A recent case in the High Court puts limitation periods under collateral warranties on the spot
Slippery surfaces and a slippery slope. This is the tale of Swansea council’s Liberty Stadium and a £1.3m construction defects dispute. Standing beside the River Tawe in Landore, the 21,088-seat arena opened in 2005 and has played host to concerts as well as top-flight football and rugby matches.
In addition to hazardous concourse and mezzanine floors, paint delamination had allegedly resulted in corroding steel structures. The faults fell on Swansea Stadium Management Company Ltd (SSMC), the Swansea City AFC controlled entity that leases and operates the venue and which is liable under a tenant’s repairing covenant. In turn, it is suing both the landlord and the design and build contractor, Interserve Construction Ltd. The trial is set for late October.
SSMC’s claims against the second defendant derived from a collateral warranty provided by Interserve. Firstly, it asserted that the design and construction of the concourse flooring were defective, as were the supply, construction and painting of the steelwork. Secondly, Interserve had failed to recognise and rectify those defects, contrary to clause 16 of its building contract with the council, which was based on the JCT Standard Building Contract with Contractor’s Design 1998 supplemented by amendments.
“It has long been accepted under English law that agreements can be drafted to have retrospective effect – that is, they operate from a date earlier than their execution or completion”
In June the contractor sought summary judgment on, or a strike-out of, the first of these claims in the Technology and Construction Court. This was on the basis that the Interserve warranty’s limitation period had expired prior to the issue of legal proceedings.
It relied on two grounds. On a proper construction of the document, the collateral warranty tied retrospectively back to the date of practical completion and was therefore statute-barred. Alternatively, a similar outcome was achieved through a proviso in clause 1 that Interserve would owe no greater liability to SSMC under the warranty than if the latter had been named jointly with Swansea council as the employer under the building contract.
It has long been accepted under English law that agreements can be drafted to have retrospective effect – that is, they operate from a date earlier than their execution or completion. Indeed, this is common in the construction industry, where purchasers or tenants often obtain collateral warranties that are intended to cover previous and future work under the associated contracts. This is why, for instance, contractors can begin sweating when asked to provide warranties once defects are suspected.
“The cause of action for breach of contract accrues at the date of practical completion”
As it turned out, the Interserve warranty did not identify an expiry period or a commencement date. Prompting further uncertainty, it had not been dated and there was disagreement as to whether Interserve had executed it in 2005 or 2007. (Somewhat messily, Interserve plc, an intended party to guarantee the contractor’s duty, had not signed at all.) The contractor’s obligation to uphold professional indemnity insurance and the liability of the guarantor were each stated to lapse 12 years from the date of practical completion. Neither, however, could be used to establish a period of limitation.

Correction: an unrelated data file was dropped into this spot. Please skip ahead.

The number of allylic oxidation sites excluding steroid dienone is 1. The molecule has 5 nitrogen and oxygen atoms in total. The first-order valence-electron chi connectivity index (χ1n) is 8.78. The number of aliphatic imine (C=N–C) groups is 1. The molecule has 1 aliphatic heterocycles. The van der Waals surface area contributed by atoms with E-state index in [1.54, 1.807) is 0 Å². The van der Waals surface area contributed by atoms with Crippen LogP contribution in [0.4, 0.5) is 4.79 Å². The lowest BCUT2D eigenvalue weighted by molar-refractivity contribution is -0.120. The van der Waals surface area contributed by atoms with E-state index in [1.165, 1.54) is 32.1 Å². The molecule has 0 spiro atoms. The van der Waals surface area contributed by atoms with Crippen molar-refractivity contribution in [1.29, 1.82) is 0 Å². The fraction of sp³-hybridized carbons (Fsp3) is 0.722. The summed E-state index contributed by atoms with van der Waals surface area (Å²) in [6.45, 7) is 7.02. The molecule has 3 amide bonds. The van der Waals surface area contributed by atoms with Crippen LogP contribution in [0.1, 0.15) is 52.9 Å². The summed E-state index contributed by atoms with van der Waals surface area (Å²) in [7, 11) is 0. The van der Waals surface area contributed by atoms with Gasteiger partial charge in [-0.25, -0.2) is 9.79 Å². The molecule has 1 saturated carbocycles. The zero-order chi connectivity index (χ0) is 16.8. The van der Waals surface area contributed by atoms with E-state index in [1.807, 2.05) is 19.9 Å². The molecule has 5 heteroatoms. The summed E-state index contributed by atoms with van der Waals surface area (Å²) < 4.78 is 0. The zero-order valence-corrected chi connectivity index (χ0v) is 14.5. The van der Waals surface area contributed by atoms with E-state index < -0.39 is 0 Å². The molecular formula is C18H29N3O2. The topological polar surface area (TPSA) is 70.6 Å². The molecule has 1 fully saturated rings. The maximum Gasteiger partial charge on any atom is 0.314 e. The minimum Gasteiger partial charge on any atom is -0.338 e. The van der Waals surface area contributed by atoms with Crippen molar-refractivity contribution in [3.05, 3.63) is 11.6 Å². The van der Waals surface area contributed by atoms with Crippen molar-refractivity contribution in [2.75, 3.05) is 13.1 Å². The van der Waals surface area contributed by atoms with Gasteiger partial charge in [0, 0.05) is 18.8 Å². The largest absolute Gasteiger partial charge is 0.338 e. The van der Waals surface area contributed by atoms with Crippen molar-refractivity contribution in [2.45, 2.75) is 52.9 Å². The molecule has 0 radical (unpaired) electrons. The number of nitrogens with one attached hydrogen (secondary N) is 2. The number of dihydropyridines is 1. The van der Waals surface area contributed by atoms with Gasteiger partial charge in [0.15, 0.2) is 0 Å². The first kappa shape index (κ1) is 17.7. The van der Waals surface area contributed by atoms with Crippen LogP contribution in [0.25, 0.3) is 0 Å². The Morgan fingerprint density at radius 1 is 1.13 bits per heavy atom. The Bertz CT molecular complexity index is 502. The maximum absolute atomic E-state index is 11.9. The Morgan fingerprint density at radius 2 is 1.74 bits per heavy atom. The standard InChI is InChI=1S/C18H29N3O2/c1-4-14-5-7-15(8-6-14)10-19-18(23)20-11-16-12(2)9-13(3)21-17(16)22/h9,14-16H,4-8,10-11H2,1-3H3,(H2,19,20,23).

In circumstances of disputed provisions, courts frequently look to the “factual matrix”. This is a method of contractual interpretation formed from an objective analysis of the parties’ intentions. Mrs Justice O’Farrell was satisfied that the language used in the warranty – for example, references in clause 1 to the contractor’s past and future performance, as well as the instrument’s raison d’être of presenting SSMC with rights against Interserve – pointed to a clear commercial requirement for retrospective effect.
The proviso in clause 1 lent further credence. More specifically, it was held to curtail the duration of the contractor’s liability to the position under the building contract. With duties to carry out and complete works, the cause of action for breach of contract accrues at the date of practical completion. Under a deed, a party ordinarily has 12 years to bring suit.
The building contract stated that practical completion would occur on the date expressed in a written statement for that purpose from the employer. The employer’s agent had sent a letter confirming that practical completion had taken place on 31 March 2005. In response, the claimant pleaded in vain that extensive snagging meant that practical completion did not occur until later.
SSMC’s first claim against Interserve was knocked out. It had started proceedings on 4 April 2017 – four days too late. Summary judgment was awarded in favour of the second defendant. It was acknowledged that the purported clause 16 breaches by Interserve were not subject to the limitation defence. Those aspects will proceed to trial.
Francis Ho is a partner in Penningtons Manches
Francis Ho is a partner in Penningtons Manches